Dozens of Lubbock sex offenders violating Facebook rules - KCBD NewsChannel 11 Lubbock

Dozens of Lubbock sex offenders violating Facebook rules


When you sign up for a personal Facebook page, you are agreeing to their terms and conditions. One rule says you can't be under the age of 13. Another says you can't create more than one profile, and one says you cannot be a convicted sex offender.

However, a month long investigation into Facebook uncovered dozens of Lubbock sex offenders who are using the site, despite those rules.

KCBD NewsChannel 11 sought to contact those sex offenders. Using the addresses listed in the sex offender registry we went to their homes to talk with them in person.

Valentine Sanchez, 33, was convicted of aggravated sexual assault of a child and indecency with a child. When we visited his home, he told us he served 10 years in prison. However, he says he is innocent of the crimes. He also says he didn't know he couldn't be on Facebook.

We asked: "Do you see why people might have concerns that you're on Facebook?" Sanchez: "Oh yeah, but, see, the thing is, everybody I got on my Facebook is all family. I don't talk to nobody else, even people that request to be my friend, I deny them if I don't know them."

Sanchez wasn't the only sex offender KCBD found on Facebook. Through our in depth investigation we found at least 20 others. We visited their homes, one by one, and found a few who were willing to talk with us.

Joseph Hubbard, 20, has a conviction of aggravated sexual assault of a child. It's a crime he says he served 8 years in jail for. He uses Facebook but says he does nothing inappropriate, and he says he's offended that some might think he does.

"Personally, I'd tell them to go screw themselves because I'm not that way. Everybody has their own freedom of thought, but me - in general - I'm not a bad person. You don't see me going around, peaking around corners at little kids, I don't do that stuff. I'm just a normal person," Hubbard said.

Dustin Buckaloo, 27, has a conviction of sexual battery. He had not one, but three Facebook pages. However, he says his usage on the website is completely harmless.

"I'm a good person, I'm not a pervert. I'm not someone that targets little children, I'm a good person," Buckaloo said.

Ralph Aldrich says his conviction of possession of child pornography landed him in prison for two years. He also has a Facebook page. He says he didn't know Facebook had rules that make the site off limits.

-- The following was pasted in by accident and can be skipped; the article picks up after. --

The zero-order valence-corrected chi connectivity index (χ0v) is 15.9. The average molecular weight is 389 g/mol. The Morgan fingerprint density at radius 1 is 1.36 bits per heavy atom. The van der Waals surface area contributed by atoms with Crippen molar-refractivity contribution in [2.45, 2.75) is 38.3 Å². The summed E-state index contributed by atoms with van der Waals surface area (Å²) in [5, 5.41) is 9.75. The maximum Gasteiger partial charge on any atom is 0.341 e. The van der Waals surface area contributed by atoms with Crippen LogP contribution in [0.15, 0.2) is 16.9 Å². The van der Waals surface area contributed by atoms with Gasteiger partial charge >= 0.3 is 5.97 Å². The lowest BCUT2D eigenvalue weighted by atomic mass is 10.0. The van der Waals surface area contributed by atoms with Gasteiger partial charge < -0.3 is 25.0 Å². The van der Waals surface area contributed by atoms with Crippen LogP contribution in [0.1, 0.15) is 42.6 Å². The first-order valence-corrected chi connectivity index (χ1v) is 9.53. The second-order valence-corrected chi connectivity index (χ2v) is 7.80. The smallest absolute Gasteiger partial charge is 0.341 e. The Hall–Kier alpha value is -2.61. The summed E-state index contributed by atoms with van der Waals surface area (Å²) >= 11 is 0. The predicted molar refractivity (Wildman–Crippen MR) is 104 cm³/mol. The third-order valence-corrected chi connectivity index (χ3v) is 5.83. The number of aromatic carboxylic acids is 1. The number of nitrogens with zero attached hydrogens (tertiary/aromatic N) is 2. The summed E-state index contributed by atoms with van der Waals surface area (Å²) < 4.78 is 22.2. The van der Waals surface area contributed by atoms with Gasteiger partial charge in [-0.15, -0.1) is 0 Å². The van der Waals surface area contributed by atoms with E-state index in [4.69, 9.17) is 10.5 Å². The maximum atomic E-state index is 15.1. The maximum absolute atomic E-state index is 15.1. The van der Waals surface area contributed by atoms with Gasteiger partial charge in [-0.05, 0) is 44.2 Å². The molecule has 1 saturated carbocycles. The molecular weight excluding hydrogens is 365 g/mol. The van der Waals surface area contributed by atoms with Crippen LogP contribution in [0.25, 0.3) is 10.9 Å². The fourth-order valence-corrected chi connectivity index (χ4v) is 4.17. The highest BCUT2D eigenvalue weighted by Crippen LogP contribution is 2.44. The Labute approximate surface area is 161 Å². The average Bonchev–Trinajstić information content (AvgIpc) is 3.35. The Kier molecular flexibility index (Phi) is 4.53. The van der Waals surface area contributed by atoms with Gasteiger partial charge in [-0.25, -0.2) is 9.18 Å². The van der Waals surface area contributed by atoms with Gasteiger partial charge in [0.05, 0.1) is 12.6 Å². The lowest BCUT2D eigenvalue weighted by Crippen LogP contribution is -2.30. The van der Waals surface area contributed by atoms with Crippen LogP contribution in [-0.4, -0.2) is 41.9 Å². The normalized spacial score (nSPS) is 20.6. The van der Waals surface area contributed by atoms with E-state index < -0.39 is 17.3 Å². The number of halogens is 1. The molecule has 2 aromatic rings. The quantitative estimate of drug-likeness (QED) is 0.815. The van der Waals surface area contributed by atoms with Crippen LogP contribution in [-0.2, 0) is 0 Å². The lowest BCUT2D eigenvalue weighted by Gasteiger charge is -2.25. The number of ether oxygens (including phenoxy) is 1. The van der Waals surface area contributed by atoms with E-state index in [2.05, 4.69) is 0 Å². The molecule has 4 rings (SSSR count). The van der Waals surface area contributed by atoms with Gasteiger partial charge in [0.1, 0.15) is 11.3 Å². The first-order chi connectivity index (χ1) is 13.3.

"I remember going through some rules, but I didn't see that. I thought about that for quite awhile. And, actually, I just stayed away from all of that stuff for years," Aldrick said.

Aldrick says he uses Facebook to stay in touch with friends and family. He says it's actually helped in his recovery by reuniting him with people from his past.

"It's not a temptation for me, I'm very careful. It's been a good for me," Aldrich said.

None of the men we interviewed are violating their probation or parole by being on Facebook. However, probation officer Jennifer Mora says it's still dangerous, depending on the offender.

"For some offenders, it can be a significant concern. And some of them I would have a lot of concern about," Mora said.

KCBD NewsChannel 11 attempted to contact Facebook's administrative offices several times. Each time, we received an email from Nicky Jackson Colaco. Colaco identified herself as someone working with Facebook Safety.

She refused to grant us a telephone interview, and instead sent us this extensive statement.

"Convicted sex offenders are prohibited from using Facebook. Once we are able to verify a person's status as a sex offender, we immediately disable his/her account and remove all information associated with it.

Protecting people on Facebook, especially the many teens who use our site, has always been a top priority for us. We've devoted significant resources to developing innovative and complex systems to proactively monitor the site, including those not on a sex offender registry, for suspicious activity (such as contacting minors or users of predominantly one gender). We've also established a large team of professional investigators to evaluate any reports of potential abuse surfaced by our systems or by the people on Facebook.

We have been working proactively with states' attorneys general to run their lists of registered sex offenders against our user base. Our team uses various internal tools to automatically find potential matches. Those matches are then evaluated more fully by our internal team of investigation professionals. If we find that someone on a sex offender registry is a likely match to a user on Facebook, we notify law enforcement and disable the account. In some cases, law enforcement has asked us to leave the accounts active so that they can investigate the user further. We have also worked proactively to establish a publicly available national database of registered sex offenders that enables real-time checks and includes important online information like email addresses and IM handles."

While Facebook may not be able to keep all registered sex offenders off of their site, Mora says parents should take the extra step and make sure they know who their children are talking to.

"You know, sometimes we get that false sense of security because we have that computer between us and that other person, and I think children might as well. So, you just want to restrict them from talking to people they don't know," Mora said.

If you would like to visit the Texas Sex Offender Registry, just visit:

KCBD will continue to follow the developments of this story and see when or if Facebook deletes the convicted sex offender's page. We will pass along any information we uncover.

Copyright 2011 KCBD NewsChannel 11.  All rights reserved.

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